The UK government’s slight of hand, won the day by 318 votes to 303, but the ping pong continues as the amendment returns to the Lords in its pure form.
by Ruth Ingram
A major row erupted in the UK parliament this week during a re-run of the debate over trading with genocidal states.
“Shameful, shabby and shifty” parliamentary “games” were behind a “wrecking amendment” according to MP Emily Thornberry, deliberately tabled to hijack democracy and render the parliamentary process impotent.
A rebellion has been gaining ground since January against the government and its opposition to allowing UK courts to determine genocide in potential trading partner states. Twice passed resoundingly in the House of Lords, MPs in the Commons were poised for victory on Tuesday but thwarted at the eleventh hour by ministers twinning the genocide amendment with a lesser one, thus rendering it null and void.
Ruling Conservative Whips replaced Sir David Alton’s amendment, which had already been revised to reassure MP’s who had been concerned about handing parliamentary powers to judges, with a proposal in its place to set up bespoke committees to examine allegations of genocide.
According to Emily Thornberry, select committees have no desire or capacity to make judgements. “This idea is weak, flawed and entirely forgettable,” she complained. “This is a shameful, wrecking effort,” she said, adding that the vote this week could have been a “day of pride” for UK democracy, and the Uyghur people.
She described how 52 years this week, a bipartisan parliament debated the introduction of Britain’s very first Genocide Act, making the crime a distinct offence and giving UK courts the power to determine when it had been committed. The pride taken by every member that this decision would reverberate around the world, she said, was in marked contrast to the combative mood this week. “Future generations will ask themselves why on earth the government of the day was playing procedural parliamentary games on an issue as serious and momentous as the genocidal crimes being committed against the Uyghur people in China,” she said.
Sir Iain Duncan Smith pointed out the cynical circular argument pushed by Ministers over the appropriate arena for genocide determination. On one hand, Conservative leaders have repeatedly stressed that only courts can decide genocide, he said, but now they claimed to be about to allow a committee to make that call. “The government is deliberately blocking this amendment,” he said. “This is beneath the government and I hope it won’t try it again,” he concluded. “When we want an impartial judgement we turn to a judge,” he said. “Judges are trained to take and deal with evidence. MP’s are partial.”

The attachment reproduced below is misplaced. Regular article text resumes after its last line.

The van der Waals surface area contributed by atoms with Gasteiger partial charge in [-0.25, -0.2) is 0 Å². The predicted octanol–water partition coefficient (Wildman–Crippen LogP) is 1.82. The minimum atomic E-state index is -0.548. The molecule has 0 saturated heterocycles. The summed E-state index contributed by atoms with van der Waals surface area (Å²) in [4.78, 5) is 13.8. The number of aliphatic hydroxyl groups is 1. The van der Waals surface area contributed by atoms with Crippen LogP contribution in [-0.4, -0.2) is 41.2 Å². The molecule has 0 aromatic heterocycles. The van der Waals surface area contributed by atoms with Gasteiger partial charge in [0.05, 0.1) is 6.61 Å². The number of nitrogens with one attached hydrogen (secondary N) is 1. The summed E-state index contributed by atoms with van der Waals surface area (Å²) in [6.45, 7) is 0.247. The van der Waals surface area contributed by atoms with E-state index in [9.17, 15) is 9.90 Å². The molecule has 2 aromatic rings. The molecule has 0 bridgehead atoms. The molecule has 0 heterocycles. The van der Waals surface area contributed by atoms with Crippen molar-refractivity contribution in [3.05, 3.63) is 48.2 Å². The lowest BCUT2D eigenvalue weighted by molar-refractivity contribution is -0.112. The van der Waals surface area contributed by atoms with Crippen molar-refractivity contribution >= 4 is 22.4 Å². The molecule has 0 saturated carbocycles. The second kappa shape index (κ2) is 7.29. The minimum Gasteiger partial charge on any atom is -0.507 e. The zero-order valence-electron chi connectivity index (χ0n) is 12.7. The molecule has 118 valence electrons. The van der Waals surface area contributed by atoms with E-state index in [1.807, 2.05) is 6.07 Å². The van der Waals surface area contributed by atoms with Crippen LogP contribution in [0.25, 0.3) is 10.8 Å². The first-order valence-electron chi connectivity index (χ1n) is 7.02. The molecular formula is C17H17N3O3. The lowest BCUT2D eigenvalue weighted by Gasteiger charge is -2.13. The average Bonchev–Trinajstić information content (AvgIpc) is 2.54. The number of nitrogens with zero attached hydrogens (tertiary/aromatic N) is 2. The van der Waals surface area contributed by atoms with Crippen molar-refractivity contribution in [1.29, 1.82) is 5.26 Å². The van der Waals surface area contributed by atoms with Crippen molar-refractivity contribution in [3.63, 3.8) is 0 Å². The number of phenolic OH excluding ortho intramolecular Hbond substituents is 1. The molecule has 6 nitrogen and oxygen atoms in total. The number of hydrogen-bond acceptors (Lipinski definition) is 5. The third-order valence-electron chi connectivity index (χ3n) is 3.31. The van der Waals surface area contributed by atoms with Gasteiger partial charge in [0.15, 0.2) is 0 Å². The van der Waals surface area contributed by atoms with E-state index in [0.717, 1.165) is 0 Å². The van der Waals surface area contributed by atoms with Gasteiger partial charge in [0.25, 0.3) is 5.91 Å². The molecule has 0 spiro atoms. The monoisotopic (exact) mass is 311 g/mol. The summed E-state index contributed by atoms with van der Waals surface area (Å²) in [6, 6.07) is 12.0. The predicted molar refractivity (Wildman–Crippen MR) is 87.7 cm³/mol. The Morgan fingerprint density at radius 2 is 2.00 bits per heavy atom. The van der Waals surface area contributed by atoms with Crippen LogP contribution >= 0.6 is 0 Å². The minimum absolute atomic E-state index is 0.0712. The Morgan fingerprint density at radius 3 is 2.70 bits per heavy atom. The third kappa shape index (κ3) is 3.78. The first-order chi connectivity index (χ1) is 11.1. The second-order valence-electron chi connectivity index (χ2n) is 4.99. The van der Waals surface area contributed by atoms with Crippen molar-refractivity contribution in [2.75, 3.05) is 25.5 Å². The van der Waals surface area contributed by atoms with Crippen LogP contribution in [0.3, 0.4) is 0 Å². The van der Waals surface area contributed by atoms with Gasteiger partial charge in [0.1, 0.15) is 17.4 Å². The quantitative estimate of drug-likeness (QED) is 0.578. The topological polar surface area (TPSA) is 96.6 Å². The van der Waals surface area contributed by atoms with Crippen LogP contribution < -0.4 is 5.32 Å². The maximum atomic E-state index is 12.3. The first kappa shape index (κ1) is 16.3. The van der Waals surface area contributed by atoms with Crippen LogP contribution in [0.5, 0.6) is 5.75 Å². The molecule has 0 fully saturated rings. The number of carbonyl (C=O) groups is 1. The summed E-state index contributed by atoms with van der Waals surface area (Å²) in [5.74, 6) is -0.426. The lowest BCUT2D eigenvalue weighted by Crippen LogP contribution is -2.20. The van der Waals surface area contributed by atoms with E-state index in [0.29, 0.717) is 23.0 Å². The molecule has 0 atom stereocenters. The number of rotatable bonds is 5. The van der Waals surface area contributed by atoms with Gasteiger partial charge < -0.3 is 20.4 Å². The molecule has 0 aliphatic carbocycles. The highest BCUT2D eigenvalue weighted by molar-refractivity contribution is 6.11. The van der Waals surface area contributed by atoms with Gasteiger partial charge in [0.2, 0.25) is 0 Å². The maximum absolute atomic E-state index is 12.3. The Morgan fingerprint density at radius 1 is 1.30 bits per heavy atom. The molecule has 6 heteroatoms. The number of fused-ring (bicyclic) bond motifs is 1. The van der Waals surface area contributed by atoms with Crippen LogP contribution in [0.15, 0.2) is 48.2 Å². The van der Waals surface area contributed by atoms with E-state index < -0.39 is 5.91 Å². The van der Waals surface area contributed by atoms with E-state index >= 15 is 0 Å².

“Today was our chance to stand tall,” he had hoped, to send a signal of hope to all those all over the world, whether it is the Uyghurs, or the Rohingya. “But instead of being a beacon of light and hope, today what we have done is to go into the dark corridors of procedural purdah.”
Opposition MPs were without exception disappointed, and called out government tactics as “disgraceful” “beyond reproach,” “an abdication of moral authority” and “appalling.”
Ministers against the amendment described it as unpractical, and ignoring the section requiring any judicial decision on genocide or otherwise, to be then referred back to the Commons for a final say on trade, said it was constitutionally “unworkable.”
Minister of State, Greg Hands, objected to the idea of “sub-contracting” trade deals to the courts. “It is the role of government to formulate trade policies,” he emphasised.
But supporters of the amendment were unanimous that its wording had covered every objection. Benedict Rogers, well-known to readers of Bitter Winter, accused the government of lying, threatening supporters of the amendment, and “playing parliamentary skullduggery.”
Rahima Mahmut, spokeswoman for the World Uyghur Congress in London, expressed disappointment in her twitter feed after the debate, at the “terrible tactics employed by the Government” in denying the House of Commons a vote.
Six select committee chairs and 12 ex ministers rebelled in the vote causing Sir David Alton, author of the amendment, to be undeterred by the result. “Despite throwing everything, including the kitchen sink, into persuading MPs to support their wrecking amendment, the Government majority was just 15,” he said optimistically.
He added that the Lords could now give the Commons the chance to vote on the Genocide amendment “and should do so”.
The Coalition for Genocide Response, chaired by Sir Geoffrey Nice QC, former prosecutor in the Milosevic trial in the Hague, was disappointed but heartened that the amendment would return to the Lords. Their work would continue in “uniting many fronts to send a clear message that we cannot trade with states committing genocide,” commented their spokesman.
“We need to put victims of genocide first, not states trading genocide. We need to care for the victims of genocide, not the diplomatic relationship with states perpetrating genocide. The choice is not between what is right and ‘righter’; the choice is between what is right and what is wrong. Trading with states perpetrating genocide and doing business as usual is pure wrong.”